“Our stance is unchanged,” Finance Minister Jun Azumi told a regular news conference in Tokyo, according to Dow Jones Newswires.
“We want (France) to do what has been decided so far, and I’d like to tell them about that if there is the opportunity.”
On Monday, Azumi said Hollande “fully understands” the need for rebuilding European finances, despite his calls to review the European Union’s fiscal pact to include measures to spur growth. The treaty now stresses austerity efforts.
“I want him to act based on understanding the schemes and thinking that we, the IMF, and the G7 have cultivated up to now,” Azumi said.
|Japan Finance Minister Jun Azumi. (Bloomberg)|
Azumi also said on Monday that election results in France and debt-strapped Greece could have a “destabilizing” effect on the markets, warning traders against speculative currency moves.
The finance chief said he would respond “properly and appropriately” to any speculative-driven gains in the yen, which makes Japanese exports less competitive, and reduces the value of Japanese firms’ foreign income.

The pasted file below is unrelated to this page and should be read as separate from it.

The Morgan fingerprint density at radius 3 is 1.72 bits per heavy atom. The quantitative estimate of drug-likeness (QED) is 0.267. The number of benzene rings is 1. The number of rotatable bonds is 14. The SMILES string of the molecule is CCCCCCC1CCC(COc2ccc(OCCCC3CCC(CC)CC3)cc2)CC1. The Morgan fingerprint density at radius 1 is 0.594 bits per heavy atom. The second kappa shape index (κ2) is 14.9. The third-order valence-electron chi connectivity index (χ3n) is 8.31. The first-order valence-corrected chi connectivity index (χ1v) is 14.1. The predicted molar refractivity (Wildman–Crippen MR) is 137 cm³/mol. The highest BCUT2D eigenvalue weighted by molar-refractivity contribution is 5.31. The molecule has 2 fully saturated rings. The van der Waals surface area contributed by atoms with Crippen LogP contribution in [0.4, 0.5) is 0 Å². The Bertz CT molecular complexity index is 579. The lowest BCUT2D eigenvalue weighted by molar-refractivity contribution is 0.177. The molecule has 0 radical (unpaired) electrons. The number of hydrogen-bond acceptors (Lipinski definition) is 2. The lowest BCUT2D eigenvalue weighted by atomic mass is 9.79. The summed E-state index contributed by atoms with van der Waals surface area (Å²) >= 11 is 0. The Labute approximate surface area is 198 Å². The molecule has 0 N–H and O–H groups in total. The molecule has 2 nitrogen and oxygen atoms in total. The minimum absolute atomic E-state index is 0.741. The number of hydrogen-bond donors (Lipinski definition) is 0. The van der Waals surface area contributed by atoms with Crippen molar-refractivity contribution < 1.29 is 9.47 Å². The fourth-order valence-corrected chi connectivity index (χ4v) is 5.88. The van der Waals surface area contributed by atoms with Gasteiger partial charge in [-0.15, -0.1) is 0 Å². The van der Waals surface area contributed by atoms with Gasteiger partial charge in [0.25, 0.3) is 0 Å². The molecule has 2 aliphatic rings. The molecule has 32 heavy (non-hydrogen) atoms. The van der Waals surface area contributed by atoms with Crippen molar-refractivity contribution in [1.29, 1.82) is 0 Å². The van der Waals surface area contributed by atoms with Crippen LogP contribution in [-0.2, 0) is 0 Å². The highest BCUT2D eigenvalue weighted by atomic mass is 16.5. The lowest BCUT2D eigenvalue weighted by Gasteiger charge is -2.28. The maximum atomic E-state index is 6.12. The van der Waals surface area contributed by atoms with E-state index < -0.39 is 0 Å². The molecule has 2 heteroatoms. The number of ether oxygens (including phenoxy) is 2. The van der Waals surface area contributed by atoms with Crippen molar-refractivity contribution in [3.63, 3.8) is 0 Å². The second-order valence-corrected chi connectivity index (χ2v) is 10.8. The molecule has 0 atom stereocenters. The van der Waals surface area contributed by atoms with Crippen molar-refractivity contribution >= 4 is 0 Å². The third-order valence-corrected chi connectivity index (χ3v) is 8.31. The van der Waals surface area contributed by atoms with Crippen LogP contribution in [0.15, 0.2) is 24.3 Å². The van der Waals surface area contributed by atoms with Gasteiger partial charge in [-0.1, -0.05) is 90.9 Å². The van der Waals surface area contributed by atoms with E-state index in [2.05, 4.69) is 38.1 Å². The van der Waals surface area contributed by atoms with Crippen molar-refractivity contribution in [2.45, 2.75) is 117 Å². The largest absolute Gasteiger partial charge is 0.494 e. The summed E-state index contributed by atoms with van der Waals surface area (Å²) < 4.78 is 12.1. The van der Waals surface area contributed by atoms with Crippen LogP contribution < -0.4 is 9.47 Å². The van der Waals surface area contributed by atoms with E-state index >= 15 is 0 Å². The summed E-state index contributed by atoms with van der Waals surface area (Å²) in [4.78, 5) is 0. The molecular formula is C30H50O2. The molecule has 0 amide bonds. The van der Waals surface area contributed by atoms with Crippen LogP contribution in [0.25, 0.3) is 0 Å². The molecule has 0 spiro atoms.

Japan, which has the world’s third-largest economy, has previously intervened in currency markets to tame the yen’s soaring value.
“I think there is a chance they are becoming a destabilizing factor,” Azumi said of Hollande’s victory, while Greek voters punished pro-austerity parties.
“We must closely watch whether there are speculative movements taking advantage of political factors,” he told reporters.
The election outcomes are seen as a backlash against austerity measures aimed at battling the eurozone crisis, as pushed by French President Nicolas Sarkozy ― who lost to Hollande ― and German Chancellor Angela Merkel.
Following the elections, the euro skidded to $1.2954 in early trade Monday, its lowest level since late January, while also slumping to 103.22 yen at one stage, its worst since mid-February.
On Tuesday, the single unit was trading at $1.3032 and 104.22 yen.
Following the election results, Japanese Prime Minister Yoshihiko Noda congratulated Hollande during a brief telephone call and told him France is a “strategic partner” of Japan, according to a foreign ministry official.
The pair agreed to work together on Europe’s debt crisis and North Korea’s nuclear program, the official added.
Last month, Japan pledged about $60.0 billion to the International Monetary Fund, calling the contribution a critical part of the organization’s bid to boost a global firewall against Europe’s debt crisis.
Azumi said at the time that Tokyo’s help was “crucial not only to the eurozone but also to Asia and Japan if we are to ensure that the crisis is completely over.”
Japan’s move came as a strong yen and sinking demand in key European markets dented its export-oriented economy, with Tokyo a regular buyer of debt issued by the European Financial Stability Facility bail-out fund since last year.